New data released by the Department of Labor shows that raising the minimum wage in some states does not appear to have had a negative impact on job growth, contrary to what critics said would happen.

In a report on Friday, the 13 states that raised their minimum wages on Jan. 1 have added jobs at a faster pace than those that did not. The data run counter to a Congressional Budget Office report in February that said raising the minimum wage to $10.10 an hour, as the White House supports, could cost as many as 500,000 jobs.

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Where We Live
9:00 am
Mon July 7, 2014

Financing Higher Education

Jeff Bartlett.
Chion Wolf WNPR

Some people say that bachelor’s degrees are the new high school diplomas; they are becoming more and more necessary for job seekers to be competitive in the job market. But as the cost of higher education rises, students who attend college are now saddled with decades worth of debt in loans. 

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Where We Live
9:00 am
Tue June 24, 2014

How Healthy Is Connecticut?

Our third Health Equity panel discussions was held at CPBN's Chase Family studios.
Steve Honigfeld

Our third Health Equity Forum is a project we’ve been working on for a few years now with our partners at Connecticut Health Foundation, exploring the idea of health equity in Connecticut. How do we make sure that everyone has the best possible health outcomes regardless of race, regardless of how much money you have?

It’s a tricky issue for policy makers, which is why we’re so glad to have as the basis for our conversation a new set of information called the Connecticut Health Care Survey. Six organizations came together to put out this report, which is drawn from some 5400 households interviewed.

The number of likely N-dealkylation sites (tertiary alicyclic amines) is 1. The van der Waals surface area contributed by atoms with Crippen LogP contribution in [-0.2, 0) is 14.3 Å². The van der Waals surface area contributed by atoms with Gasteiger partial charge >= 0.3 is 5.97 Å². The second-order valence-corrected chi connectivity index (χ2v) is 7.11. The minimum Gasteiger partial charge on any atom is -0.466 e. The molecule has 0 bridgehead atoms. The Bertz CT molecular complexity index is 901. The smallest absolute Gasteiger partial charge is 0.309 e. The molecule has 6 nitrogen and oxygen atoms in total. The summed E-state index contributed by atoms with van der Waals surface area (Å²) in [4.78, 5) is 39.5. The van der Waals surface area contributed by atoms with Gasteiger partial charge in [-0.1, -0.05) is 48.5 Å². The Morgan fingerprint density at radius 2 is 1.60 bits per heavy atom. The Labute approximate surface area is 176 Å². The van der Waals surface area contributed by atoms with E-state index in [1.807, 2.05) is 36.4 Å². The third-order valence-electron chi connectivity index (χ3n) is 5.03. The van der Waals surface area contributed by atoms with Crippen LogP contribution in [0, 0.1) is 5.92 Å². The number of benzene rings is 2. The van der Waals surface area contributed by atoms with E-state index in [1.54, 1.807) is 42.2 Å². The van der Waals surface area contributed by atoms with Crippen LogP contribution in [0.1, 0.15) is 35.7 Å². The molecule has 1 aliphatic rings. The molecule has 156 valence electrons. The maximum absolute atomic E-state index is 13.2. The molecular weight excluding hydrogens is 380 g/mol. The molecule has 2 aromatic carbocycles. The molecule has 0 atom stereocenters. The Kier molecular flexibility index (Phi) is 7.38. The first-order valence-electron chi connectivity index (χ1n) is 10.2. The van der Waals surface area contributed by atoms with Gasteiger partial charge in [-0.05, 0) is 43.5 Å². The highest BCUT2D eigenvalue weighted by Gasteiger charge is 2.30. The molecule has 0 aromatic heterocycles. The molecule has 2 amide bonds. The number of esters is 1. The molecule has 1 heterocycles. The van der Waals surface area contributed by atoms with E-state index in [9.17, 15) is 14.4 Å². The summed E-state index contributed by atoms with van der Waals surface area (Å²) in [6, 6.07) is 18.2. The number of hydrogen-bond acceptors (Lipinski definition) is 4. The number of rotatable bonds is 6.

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Where We Live
9:00 am
Tue May 27, 2014

How Healthy Is Connecticut?

This Health Equity panel discussion was held at CPBN's Chase Family studios.
Steve Honigfeld

Our third Health Equity Forum is a project we’ve been working on for a few years now with our partners at Connecticut Health Foundation, exploring the idea of health equity in Connecticut. How do we make sure that everyone has the best possible health outcomes regardless of race, regardless of how much money you have?

It’s a tricky issue for policy makers, which is why we’re so glad to have as the basis for our conversation a new set of information called the Connecticut Health Care Survey. Six organizations came together to put out this report, which is drawn from some 5400 households interviewed. 

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Public Defenders
4:57 pm
Tue May 20, 2014

Big Fees For The Big Easy's Poorest Defendants

Originally published on Wed May 21, 2014 12:23 pm

In the next installment of an NPR investigation, Joseph Shapiro goes to New Orleans to look at the ways poor people are charged for their public defender in court.

Copyright 2014 NPR. To see more, visit http://www.npr.org/.

Transcript

ROBERT SIEGEL, HOST:

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Guilty and Charged
8:38 am
Tue May 20, 2014

As Court Fees Rise, The Poor Are Paying The Price

The proliferation of court fees has prompted some states, like New Jersey, to use amnesty programs to encourage the thousands of people who owe fines to surrender in exchange for fee reductions. At the Fugitive Safe Surrender program, makeshift courtrooms allow judges to individually handle each case.
Nicole Beemsterboer/NPR

Originally published on Fri May 23, 2014 10:02 am

In Augusta, Ga., a judge sentenced Tom Barrett to 12 months after he stole a can of beer worth less than $2.

In Ionia, Mich., 19-year-old Kyle Dewitt caught a fish out of season; then a judge sentenced him to three days in jail.

In Grand Rapids, Mich., Stephen Papa, a homeless Iraq War veteran, spent 22 days in jail, not for what he calls his "embarrassing behavior" after he got drunk with friends and climbed into an abandoned building, but because he had only $25 the day he went to court.

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Guilty and Charged
6:17 am
Tue May 20, 2014

Unpaid Court Fees Land The Poor In 21st Century Debtors' Prisons

Originally published on Tue May 20, 2014 11:43 am

Debtors' prisons were outlawed in the United States back before the Civil War. But an NPR state-by-state survey found that people still get sent to jail for unpaid court fines and fees.

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High Finance
5:04 pm
Mon May 19, 2014

U.S. Education Secretary in Hartford to Talk About Paying for College